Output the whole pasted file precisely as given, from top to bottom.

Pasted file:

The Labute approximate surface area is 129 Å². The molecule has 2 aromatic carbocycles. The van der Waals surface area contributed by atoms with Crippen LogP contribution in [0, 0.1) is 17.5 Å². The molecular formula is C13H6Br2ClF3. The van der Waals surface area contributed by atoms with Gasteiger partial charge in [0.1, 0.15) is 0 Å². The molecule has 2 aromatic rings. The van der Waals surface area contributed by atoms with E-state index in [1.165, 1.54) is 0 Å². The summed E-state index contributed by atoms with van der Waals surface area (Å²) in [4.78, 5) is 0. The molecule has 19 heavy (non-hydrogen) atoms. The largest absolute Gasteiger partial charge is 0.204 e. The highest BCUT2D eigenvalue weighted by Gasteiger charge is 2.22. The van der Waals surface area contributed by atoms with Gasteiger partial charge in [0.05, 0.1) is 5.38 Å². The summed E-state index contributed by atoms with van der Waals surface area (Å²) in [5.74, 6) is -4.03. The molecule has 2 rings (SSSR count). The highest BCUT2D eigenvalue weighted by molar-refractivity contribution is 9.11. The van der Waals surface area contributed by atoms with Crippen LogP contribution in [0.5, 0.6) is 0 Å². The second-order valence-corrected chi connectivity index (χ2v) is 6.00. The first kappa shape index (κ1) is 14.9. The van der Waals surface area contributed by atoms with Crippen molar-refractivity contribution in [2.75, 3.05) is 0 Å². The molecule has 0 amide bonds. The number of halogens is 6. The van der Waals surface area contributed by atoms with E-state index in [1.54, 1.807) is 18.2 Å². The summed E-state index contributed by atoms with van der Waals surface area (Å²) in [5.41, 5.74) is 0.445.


The Labute approximate surface area is 129 Å². The molecule has 2 aromatic carbocycles. The van der Waals surface area contributed by atoms with Crippen LogP contribution in [0, 0.1) is 17.5 Å². The molecular formula is C13H6Br2ClF3. The van der Waals surface area contributed by atoms with Gasteiger partial charge in [0.1, 0.15) is 0 Å². The molecule has 2 aromatic rings. The van der Waals surface area contributed by atoms with E-state index in [1.165, 1.54) is 0 Å². The summed E-state index contributed by atoms with van der Waals surface area (Å²) in [4.78, 5) is 0. The molecule has 19 heavy (non-hydrogen) atoms. The largest absolute Gasteiger partial charge is 0.204 e. The highest BCUT2D eigenvalue weighted by Gasteiger charge is 2.22. The van der Waals surface area contributed by atoms with Gasteiger partial charge in [0.05, 0.1) is 5.38 Å². The summed E-state index contributed by atoms with van der Waals surface area (Å²) in [5.74, 6) is -4.03. The molecule has 2 rings (SSSR count). The highest BCUT2D eigenvalue weighted by molar-refractivity contribution is 9.11. The van der Waals surface area contributed by atoms with Crippen LogP contribution in [0.5, 0.6) is 0 Å². The second-order valence-corrected chi connectivity index (χ2v) is 6.00. The first kappa shape index (κ1) is 14.9. The van der Waals surface area contributed by atoms with Crippen molar-refractivity contribution in [2.75, 3.05) is 0 Å². The molecule has 0 amide bonds. The number of halogens is 6. The van der Waals surface area contributed by atoms with E-state index in [1.54, 1.807) is 18.2 Å². The summed E-state index contributed by atoms with van der Waals surface area (Å²) in [5.41, 5.74) is 0.445.